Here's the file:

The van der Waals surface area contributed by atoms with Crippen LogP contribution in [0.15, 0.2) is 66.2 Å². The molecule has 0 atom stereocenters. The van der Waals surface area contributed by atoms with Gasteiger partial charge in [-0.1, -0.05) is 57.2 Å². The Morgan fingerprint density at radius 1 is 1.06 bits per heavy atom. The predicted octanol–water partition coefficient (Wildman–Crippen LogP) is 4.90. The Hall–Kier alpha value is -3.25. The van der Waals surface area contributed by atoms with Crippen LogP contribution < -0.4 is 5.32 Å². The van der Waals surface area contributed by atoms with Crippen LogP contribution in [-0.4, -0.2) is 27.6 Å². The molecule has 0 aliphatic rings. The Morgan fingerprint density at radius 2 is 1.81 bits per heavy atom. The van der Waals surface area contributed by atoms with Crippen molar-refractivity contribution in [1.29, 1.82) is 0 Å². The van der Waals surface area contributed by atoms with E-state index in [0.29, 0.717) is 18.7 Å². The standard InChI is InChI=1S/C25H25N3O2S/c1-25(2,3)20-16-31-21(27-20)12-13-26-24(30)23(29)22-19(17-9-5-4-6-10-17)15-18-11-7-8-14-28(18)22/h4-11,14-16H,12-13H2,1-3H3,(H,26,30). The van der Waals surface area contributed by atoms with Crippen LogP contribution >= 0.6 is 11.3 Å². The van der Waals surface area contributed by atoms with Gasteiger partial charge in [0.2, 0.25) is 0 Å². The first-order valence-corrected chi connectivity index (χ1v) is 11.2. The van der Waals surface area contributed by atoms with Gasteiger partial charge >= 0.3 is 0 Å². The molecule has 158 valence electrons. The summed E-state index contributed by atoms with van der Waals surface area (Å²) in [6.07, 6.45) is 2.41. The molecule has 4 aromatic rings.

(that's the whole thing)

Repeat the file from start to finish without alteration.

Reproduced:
The van der Waals surface area contributed by atoms with Crippen LogP contribution in [0.15, 0.2) is 66.2 Å². The molecule has 0 atom stereocenters. The van der Waals surface area contributed by atoms with Gasteiger partial charge in [-0.1, -0.05) is 57.2 Å². The Morgan fingerprint density at radius 1 is 1.06 bits per heavy atom. The predicted octanol–water partition coefficient (Wildman–Crippen LogP) is 4.90. The Hall–Kier alpha value is -3.25. The van der Waals surface area contributed by atoms with Crippen LogP contribution < -0.4 is 5.32 Å². The van der Waals surface area contributed by atoms with Crippen LogP contribution in [-0.4, -0.2) is 27.6 Å². The molecule has 0 aliphatic rings. The Morgan fingerprint density at radius 2 is 1.81 bits per heavy atom. The van der Waals surface area contributed by atoms with Crippen molar-refractivity contribution in [1.29, 1.82) is 0 Å². The van der Waals surface area contributed by atoms with E-state index in [0.29, 0.717) is 18.7 Å². The standard InChI is InChI=1S/C25H25N3O2S/c1-25(2,3)20-16-31-21(27-20)12-13-26-24(30)23(29)22-19(17-9-5-4-6-10-17)15-18-11-7-8-14-28(18)22/h4-11,14-16H,12-13H2,1-3H3,(H,26,30). The van der Waals surface area contributed by atoms with Crippen LogP contribution >= 0.6 is 11.3 Å². The van der Waals surface area contributed by atoms with Gasteiger partial charge in [0.2, 0.25) is 0 Å². The first-order valence-corrected chi connectivity index (χ1v) is 11.2. The van der Waals surface area contributed by atoms with Gasteiger partial charge >= 0.3 is 0 Å². The molecule has 158 valence electrons. The summed E-state index contributed by atoms with van der Waals surface area (Å²) in [6.07, 6.45) is 2.41. The molecule has 4 aromatic rings.